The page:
As I watched last night’s GOP debate, I was confronted with a couple of encouragements. The most notable was the audience response to the “so-out-in-left-field-they-don’t-know-where-home-is” media’s redundant and pointed question about Cain’s alleged sexual misconduct charges. The media has inundated us day after aggravating day about this with No Facts, No Sources, No legitimate victims … only anonymous shams! So when asked last night about the various claims, the crowd “boo’d” the question! (Very cool!) Mr Cain answered well and true, as only he can, and then the media, unsatisfied with the lack of blood-letting, redirected the question to Mr Romney, who wisely refused to participate in the question! THE END! And the poor, blood-starved media sharks returned to the stated topic of the economy.
Now, if you frequent my pages here, you know that one of my integral themes is that of CHARACTER/morality/virtue. Encased in the question posed to Herman Cain, was a back-handed question about his CHARACTER that nearly caused my jaw to drop! Of all the people running for President in 2012, CHARACTER questions are not at the top of my list … except perhaps with President Obama. None of the current GOP candidates, with the possible exception of Newt Gingrich, have an issue with CHARACTER.
Character is what one is;
Reputation is what one is thought to be by others
The local and national mainstream media, on the other hand, has moved so far to the left that right is out of sight and left has become “center” in their eyes. It has been going on for so long now … back beyond Walter Cronkite and the Huntley-Brinkley Report. I knew then that the media slanted to the left … and I was just a kid! They ask pointed questions for which they have already specific expectations that many have built into an “agenda” of the left.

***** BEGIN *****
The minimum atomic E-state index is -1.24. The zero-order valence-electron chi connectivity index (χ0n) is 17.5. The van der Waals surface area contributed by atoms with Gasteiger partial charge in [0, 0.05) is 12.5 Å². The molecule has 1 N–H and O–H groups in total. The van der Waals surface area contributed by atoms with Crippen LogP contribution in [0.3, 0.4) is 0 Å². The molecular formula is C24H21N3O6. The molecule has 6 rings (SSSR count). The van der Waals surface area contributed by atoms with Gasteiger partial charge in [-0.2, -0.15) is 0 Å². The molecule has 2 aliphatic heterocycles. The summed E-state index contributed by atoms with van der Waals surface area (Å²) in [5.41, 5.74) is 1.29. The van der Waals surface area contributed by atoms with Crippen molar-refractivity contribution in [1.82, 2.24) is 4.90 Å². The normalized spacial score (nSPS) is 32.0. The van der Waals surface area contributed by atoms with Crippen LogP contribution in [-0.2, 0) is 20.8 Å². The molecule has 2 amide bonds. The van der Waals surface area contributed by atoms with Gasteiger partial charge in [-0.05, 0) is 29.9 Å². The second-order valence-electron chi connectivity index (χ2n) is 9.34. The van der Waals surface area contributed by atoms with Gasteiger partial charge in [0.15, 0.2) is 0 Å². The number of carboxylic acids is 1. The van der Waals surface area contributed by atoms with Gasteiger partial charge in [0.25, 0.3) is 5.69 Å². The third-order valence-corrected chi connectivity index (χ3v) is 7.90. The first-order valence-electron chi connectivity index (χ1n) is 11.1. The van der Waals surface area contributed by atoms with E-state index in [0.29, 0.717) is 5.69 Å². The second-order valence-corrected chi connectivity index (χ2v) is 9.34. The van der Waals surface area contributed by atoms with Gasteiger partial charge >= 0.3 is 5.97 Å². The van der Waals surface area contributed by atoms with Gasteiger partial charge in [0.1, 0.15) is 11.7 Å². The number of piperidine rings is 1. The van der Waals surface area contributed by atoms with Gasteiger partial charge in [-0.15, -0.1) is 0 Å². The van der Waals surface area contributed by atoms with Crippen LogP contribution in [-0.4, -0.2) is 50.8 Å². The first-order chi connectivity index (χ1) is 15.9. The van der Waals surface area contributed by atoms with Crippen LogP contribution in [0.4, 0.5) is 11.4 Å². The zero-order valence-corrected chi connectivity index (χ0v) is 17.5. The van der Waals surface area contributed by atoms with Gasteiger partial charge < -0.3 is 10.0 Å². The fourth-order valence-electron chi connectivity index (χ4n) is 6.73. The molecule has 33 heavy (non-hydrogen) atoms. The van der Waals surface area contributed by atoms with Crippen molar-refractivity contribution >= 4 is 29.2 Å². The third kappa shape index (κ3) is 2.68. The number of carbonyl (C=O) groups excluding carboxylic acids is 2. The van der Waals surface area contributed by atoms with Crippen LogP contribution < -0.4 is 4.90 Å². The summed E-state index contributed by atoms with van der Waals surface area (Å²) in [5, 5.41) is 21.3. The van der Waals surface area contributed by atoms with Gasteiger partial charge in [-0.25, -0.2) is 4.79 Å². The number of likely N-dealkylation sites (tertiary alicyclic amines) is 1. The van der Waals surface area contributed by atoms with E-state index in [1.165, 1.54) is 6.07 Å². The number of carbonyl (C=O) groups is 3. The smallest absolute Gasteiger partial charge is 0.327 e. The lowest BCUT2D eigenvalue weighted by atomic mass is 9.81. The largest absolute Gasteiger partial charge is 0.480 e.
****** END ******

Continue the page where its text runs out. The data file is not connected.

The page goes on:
My point is … does the Media have journalistic integrity sufficient to point their ethical or moral fingers at others?
“Members of the Society of Professional Journalists believe that public enlightenment is the forerunner of justice and the foundation of democracy. The duty of the journalist is to further those ends by seeking truth and providing a fair and comprehensive account of events and issues. Conscientious journalists from all media and specialties strive to serve the public with thoroughness and honesty. Professional integrity is the cornerstone of a journalist’s credibility. Members of the Society share a dedication to ethical behavior and adopt this code to declare the Society’s principles and standards of practice.” (emphasis mine)
“A person shows what he is by what he does with what he has.” ~ Anonymous
— Test the accuracy of information from all sources and exercise care to avoid inadvertent error. Deliberate distortion is never permissible.
— Diligently seek out subjects of news stories to give them the opportunity to respond to allegations of wrongdoing.
— Identify sources whenever feasible. The public is entitled to as much information as possible on sources’ reliability.
— Always question sources’ motives before promising anonymity. Clarify conditions attached to any promise made in exchange for information. Keep promises.
— Make certain that headlines, news teases and promotional material, photos, video, audio, graphics, sound bites and quotations do not misrepresent. They should not oversimplify or highlight incidents out of context.
— Never distort the content of news photos or video. Image enhancement for technical clarity is always permissible. Label montages and photo illustrations.
— Avoid undercover or other surreptitious methods of gathering information except when traditional open methods will not yield information vital to the public. Use of such methods should be explained as part of the story.
— Never plagiarize.
— Tell the story of the diversity and magnitude of the human experience boldly, even when it is unpopular to do so.
— Examine their own cultural values and avoid imposing those values on others.
— Avoid stereotyping by race, gender, age, religion, ethnicity, geography, sexual orientation, disability, physical appearance or social status.
— Support the open exchange of views, even views they find repugnant.
— Give voice to the voiceless; official and unofficial sources of information can be equally valid.
— Distinguish between advocacy and news reporting. Analysis and commentary should be labeled and not misrepresent fact or context.
— Distinguish news from advertising and shun hybrids that blur the lines between the two.
— Recognize a special obligation to ensure that the public’s business is conducted in the open and that government records are open to inspection.
Straight from the website!
So, has the mainstream media lived up to their professional standards? YOU DECIDE!